A brief overview
Machu Picchu is a pre-Columbian, 7,000 feet above sea level and nestled on a small hilltop between the Andean Mountain Range, the majestic city soars above the Urabamba Valleybelow. The Incan built structure has been deemed the “Lost Cities”, unknown until its relatively recent discovery in 1911. Archaeologists estimate that approximately 1200 people could have lived in thearea, though many theorize it was most likely a retreat for Incan rulers. Due to it’s isolation from the rest of Peru, living in the area full time would require traveling great distances just to reachthe nearest village.
Separated into three areas - agricultural, urban, and religious - the structures are arranged so that the function of the buildings matches the form of their surroundings. Theagricultural terracing and aqueducts take advantage of the natural slopes; the lower areas contain buildings occupied by farmers and teachers, and the most important religious areas are located at thecrest of the hill, overlooking the lush Urubamba Valley thousands of feet below.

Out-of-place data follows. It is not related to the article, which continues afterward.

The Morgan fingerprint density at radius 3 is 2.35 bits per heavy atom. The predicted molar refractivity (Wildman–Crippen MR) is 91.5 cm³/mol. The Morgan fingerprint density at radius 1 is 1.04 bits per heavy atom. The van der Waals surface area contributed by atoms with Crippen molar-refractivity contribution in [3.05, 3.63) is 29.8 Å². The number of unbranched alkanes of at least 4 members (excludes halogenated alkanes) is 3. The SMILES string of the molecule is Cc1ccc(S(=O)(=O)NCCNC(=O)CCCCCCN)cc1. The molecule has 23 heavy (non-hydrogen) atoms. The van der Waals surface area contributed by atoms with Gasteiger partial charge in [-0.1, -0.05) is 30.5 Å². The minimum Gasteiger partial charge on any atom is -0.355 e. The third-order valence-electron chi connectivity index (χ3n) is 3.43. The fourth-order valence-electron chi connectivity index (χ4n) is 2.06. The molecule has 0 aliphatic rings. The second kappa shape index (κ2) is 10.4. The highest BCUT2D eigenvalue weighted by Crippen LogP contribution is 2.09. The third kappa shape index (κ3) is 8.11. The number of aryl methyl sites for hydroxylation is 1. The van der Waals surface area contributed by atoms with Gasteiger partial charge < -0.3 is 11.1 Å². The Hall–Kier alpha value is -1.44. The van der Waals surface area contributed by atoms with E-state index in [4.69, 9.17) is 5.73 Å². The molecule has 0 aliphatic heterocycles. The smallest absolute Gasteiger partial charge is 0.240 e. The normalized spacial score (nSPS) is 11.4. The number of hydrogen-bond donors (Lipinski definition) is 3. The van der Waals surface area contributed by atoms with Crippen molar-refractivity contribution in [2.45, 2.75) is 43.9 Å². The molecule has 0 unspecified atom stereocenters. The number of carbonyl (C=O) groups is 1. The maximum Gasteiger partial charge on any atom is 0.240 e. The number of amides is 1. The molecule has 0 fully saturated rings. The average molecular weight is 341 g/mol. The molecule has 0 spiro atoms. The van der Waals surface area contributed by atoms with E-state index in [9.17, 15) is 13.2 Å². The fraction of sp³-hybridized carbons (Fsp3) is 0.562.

Hikers, tourists, and the early explorers describe similar emotions as they climb their way through the Inca Trail. Manycall the experience magical. Glancing out from the Funerary Rock Hut on all the temples, fields, terraces, and baths seems to take you to another time. Blending in with the hillside itself, many saythe area creates a seamless and elegant green paradise, making it a must for anyone who travels to Peru.
The Incas started building the "estate" around AD 1400, but abandoned it as an official sitefor the Inca rulers a century later at the time of the Spanish Conquest. Although known locally, it was unknown to the outside world before being brought to international attention in 1911 by theAmerican historian Hiram Bingham. Since then, Machu Picchu has become an important tourist attraction. Most of the outlying buildings have been reconstructed in order to give tourists a better idea of...
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